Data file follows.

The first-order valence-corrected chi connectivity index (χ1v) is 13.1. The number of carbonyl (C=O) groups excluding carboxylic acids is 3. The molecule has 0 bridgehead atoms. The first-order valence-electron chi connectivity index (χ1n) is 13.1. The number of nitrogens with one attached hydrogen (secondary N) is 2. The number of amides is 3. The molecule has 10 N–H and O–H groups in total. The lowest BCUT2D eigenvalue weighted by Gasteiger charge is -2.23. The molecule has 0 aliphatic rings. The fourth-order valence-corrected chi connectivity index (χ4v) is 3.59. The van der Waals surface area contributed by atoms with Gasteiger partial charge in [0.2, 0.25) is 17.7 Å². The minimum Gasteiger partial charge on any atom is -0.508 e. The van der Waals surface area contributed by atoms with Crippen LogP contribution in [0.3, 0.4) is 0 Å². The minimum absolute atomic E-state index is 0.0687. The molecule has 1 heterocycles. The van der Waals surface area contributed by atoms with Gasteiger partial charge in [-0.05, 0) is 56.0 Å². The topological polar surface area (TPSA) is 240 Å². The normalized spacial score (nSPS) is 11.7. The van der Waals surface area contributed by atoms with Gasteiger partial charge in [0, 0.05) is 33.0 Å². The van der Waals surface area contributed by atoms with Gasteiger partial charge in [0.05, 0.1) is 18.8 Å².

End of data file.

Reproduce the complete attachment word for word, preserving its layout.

The first-order valence-corrected chi connectivity index (χ1v) is 13.1. The number of carbonyl (C=O) groups excluding carboxylic acids is 3. The molecule has 0 bridgehead atoms. The first-order valence-electron chi connectivity index (χ1n) is 13.1. The number of nitrogens with one attached hydrogen (secondary N) is 2. The number of amides is 3. The molecule has 10 N–H and O–H groups in total. The lowest BCUT2D eigenvalue weighted by Gasteiger charge is -2.23. The molecule has 0 aliphatic rings. The fourth-order valence-corrected chi connectivity index (χ4v) is 3.59. The van der Waals surface area contributed by atoms with Gasteiger partial charge in [0.2, 0.25) is 17.7 Å². The minimum Gasteiger partial charge on any atom is -0.508 e. The van der Waals surface area contributed by atoms with Crippen LogP contribution in [0.3, 0.4) is 0 Å². The minimum absolute atomic E-state index is 0.0687. The molecule has 1 heterocycles. The van der Waals surface area contributed by atoms with Gasteiger partial charge in [-0.05, 0) is 56.0 Å². The topological polar surface area (TPSA) is 240 Å². The normalized spacial score (nSPS) is 11.7. The van der Waals surface area contributed by atoms with Gasteiger partial charge in [0, 0.05) is 33.0 Å². The van der Waals surface area contributed by atoms with Gasteiger partial charge in [0.05, 0.1) is 18.8 Å².